This is why a popular notion has been to flatten hierarchies--i.e. to eliminate layers of management and broaden managers' span of responsibility (i.e. more staff reporting to each manager). The prediction is that this would save money, shift decision making downwards, increase empowerment, and enhance motivation.
Multiple studies run counter to expectations:
- In a study of over 300 large U.S. organizations over 15 years, on the whole flattening led to more involvement of high level executives in decision making. (1)
- In multiple industries where cuts of leadership and management have occurred, lower morale, more turnover, and lower productivity have been reported.(2)
- A study in the airline industry found that team empowerment and coordination were enhanced by greater supervisory involvement, not cutting the number of supervisors. The critical factor appeared to be redefinition of the supervisory role to include assuring an environment of psychological safety with common understanding, facilitating learning via coaching, and identifying and helping to resolve conflict. Similar findings have emerged in healthcare. (3, 4)
- Some studies of the development of self-managed work teams have shown that teams with a closer relationship to supervising managers performed better. (5)
- A very large study by The Gallup Organization indicates the most important driver of employee engagement is the quality of relationship with managers.(6)
Conclusion: Flattening hierarchy may seem like an obvious solution to the ills of hierarchy. But, there are no easy recipes for success in business. The inter-relationships between number of layers of managers, ratio of managers to staff, and degree of empowerment are quite complicated.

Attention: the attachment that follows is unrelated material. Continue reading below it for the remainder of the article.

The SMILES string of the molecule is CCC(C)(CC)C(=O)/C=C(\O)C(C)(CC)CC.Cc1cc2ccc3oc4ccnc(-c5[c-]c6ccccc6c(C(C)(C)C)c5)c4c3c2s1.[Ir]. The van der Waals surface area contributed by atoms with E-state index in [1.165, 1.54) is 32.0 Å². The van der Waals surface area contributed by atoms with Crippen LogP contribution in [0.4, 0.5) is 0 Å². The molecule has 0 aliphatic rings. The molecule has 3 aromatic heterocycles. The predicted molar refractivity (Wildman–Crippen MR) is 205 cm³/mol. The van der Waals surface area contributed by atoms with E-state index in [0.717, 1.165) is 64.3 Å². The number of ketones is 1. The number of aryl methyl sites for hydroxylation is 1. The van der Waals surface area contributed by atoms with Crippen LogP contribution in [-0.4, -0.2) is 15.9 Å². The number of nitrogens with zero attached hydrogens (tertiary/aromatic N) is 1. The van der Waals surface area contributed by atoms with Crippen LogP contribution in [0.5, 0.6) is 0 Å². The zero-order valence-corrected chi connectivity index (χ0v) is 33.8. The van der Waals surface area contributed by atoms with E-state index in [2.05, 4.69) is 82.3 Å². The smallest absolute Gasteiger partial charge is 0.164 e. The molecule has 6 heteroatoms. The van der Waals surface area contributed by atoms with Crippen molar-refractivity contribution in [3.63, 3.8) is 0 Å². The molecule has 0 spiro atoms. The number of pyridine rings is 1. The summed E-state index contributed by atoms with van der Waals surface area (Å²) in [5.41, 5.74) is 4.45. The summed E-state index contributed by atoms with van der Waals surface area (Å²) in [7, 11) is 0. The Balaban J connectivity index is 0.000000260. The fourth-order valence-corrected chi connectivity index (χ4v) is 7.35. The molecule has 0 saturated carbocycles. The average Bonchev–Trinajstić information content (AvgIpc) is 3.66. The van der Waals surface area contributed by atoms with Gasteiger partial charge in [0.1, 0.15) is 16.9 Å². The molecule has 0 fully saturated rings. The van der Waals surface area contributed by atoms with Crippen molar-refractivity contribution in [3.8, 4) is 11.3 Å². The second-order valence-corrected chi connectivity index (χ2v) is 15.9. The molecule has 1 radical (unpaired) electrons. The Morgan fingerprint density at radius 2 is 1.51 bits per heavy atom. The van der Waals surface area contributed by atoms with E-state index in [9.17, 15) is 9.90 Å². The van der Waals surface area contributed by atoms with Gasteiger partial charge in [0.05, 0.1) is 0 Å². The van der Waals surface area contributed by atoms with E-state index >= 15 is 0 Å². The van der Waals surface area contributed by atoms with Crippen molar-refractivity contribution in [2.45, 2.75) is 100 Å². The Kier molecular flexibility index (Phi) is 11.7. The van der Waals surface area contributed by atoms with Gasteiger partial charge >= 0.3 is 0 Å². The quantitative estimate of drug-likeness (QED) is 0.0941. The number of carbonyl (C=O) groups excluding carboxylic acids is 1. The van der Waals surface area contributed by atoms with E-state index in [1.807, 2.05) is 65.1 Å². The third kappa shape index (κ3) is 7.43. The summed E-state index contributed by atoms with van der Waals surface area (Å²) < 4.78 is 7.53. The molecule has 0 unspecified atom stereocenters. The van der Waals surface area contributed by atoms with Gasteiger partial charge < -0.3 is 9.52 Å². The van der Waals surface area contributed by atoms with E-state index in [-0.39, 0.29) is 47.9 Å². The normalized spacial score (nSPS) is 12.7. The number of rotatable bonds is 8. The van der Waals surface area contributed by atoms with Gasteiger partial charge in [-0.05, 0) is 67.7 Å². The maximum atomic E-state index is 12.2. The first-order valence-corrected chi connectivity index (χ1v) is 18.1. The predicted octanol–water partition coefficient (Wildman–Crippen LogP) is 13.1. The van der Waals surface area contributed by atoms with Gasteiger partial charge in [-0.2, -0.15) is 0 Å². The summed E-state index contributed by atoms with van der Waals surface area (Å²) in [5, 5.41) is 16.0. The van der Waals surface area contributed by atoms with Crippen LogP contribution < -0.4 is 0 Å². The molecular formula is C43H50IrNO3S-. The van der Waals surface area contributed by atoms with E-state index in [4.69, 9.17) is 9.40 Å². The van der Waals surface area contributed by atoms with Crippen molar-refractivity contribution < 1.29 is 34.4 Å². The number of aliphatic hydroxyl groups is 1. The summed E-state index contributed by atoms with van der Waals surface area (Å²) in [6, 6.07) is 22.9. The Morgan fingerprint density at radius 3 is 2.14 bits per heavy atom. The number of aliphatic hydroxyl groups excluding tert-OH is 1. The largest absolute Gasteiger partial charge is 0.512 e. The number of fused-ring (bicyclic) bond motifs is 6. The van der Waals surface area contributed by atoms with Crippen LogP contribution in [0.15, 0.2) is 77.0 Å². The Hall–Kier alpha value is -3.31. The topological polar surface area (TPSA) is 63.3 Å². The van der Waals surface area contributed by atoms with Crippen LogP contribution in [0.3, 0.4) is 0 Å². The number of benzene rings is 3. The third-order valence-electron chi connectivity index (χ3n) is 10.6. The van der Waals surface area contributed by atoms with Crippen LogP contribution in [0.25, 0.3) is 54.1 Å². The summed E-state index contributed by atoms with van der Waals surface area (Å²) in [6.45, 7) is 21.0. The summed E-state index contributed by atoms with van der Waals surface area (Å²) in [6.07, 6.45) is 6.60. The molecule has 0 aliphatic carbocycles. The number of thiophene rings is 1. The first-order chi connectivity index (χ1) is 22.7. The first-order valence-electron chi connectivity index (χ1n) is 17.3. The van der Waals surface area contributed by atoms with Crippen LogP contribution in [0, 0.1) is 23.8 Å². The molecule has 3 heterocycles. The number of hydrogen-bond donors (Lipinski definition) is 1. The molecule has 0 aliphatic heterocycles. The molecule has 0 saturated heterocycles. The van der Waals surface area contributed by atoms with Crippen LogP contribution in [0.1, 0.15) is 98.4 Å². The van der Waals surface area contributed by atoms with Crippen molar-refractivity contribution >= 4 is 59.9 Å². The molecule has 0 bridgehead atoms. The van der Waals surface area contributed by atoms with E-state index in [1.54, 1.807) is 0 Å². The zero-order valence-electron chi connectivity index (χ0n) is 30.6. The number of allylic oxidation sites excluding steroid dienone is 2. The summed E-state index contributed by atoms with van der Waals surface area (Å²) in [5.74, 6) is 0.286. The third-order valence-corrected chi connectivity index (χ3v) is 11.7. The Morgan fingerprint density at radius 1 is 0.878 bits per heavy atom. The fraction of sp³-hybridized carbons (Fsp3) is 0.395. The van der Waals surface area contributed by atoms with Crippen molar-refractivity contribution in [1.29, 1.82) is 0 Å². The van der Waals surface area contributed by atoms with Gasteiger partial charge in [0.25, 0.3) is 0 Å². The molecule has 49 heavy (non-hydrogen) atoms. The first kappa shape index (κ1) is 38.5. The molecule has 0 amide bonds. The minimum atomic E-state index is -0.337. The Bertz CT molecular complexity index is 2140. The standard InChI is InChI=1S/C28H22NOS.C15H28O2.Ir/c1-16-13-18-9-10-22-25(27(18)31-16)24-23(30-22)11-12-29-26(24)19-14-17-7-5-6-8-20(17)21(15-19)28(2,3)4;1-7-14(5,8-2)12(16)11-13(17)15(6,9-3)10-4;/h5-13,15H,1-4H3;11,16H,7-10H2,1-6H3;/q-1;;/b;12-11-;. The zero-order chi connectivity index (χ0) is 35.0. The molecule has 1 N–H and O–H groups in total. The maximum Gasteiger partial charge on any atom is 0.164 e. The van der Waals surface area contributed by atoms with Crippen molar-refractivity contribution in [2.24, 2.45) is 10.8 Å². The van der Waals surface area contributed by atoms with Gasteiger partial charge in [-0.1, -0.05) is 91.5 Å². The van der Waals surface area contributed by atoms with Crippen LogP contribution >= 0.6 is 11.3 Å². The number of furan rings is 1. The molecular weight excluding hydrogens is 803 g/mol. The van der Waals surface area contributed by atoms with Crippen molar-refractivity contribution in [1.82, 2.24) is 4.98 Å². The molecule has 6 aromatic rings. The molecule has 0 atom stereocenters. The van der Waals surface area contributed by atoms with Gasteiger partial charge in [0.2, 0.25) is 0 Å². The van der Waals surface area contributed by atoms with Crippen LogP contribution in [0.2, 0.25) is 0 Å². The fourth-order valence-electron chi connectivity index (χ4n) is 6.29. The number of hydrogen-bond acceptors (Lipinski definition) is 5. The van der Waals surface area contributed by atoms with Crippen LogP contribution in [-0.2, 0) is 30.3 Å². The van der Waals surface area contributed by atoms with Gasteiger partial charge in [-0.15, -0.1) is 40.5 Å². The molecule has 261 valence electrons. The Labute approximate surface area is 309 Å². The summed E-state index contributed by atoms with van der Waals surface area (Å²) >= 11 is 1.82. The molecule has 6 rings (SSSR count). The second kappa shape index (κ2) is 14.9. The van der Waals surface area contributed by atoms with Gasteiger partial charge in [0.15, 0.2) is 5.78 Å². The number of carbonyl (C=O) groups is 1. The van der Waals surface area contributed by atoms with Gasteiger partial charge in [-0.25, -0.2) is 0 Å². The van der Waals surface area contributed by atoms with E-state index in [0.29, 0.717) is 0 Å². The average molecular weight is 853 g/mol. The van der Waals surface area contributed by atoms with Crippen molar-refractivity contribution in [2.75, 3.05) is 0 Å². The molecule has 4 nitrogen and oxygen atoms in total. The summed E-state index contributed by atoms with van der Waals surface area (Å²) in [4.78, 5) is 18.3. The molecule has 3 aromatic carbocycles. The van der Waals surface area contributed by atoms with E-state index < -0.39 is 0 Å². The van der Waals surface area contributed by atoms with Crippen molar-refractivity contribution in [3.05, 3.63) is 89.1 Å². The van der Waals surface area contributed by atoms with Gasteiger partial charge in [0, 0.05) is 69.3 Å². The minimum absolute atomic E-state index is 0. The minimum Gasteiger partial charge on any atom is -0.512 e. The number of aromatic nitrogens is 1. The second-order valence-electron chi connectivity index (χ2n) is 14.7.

Alternate theory: Changes in structure should come secondary to and only after an examination of the nature of relationships. A key question is whether all those with positional authority in the hierarchy are held responsible not just for whether work is done but also for quality of work environment. Changes primarily in structure are very unlikely to fix problems in this area and actually risk making things worse.
(1) Wulf, Julie The Flattened Firm-Not As Advertised Harvard Business School Working Paper, 12-087, April 9, 2012
(2) Lorenz, Mary Employers Plan to Bring Back Middle Management Positions November 2011,
(3) Gittell, Jody Hoffer Paradox of Coordination and Control California Management Review, Spring 2000, Vol. 42, No. 3,
(4) Gitell, Jody Hoffer Transforming Relationships for High Performance Stanford Business Books 2014
(5) Yeatts, Dale E. and Hyten, Cloyd High-Performing Self-Managed Work Teams Sage Publications 1998
(6) Buckingham, Marcus and Coffman, Curt First Break All the Rules The Gallup Organization, 1999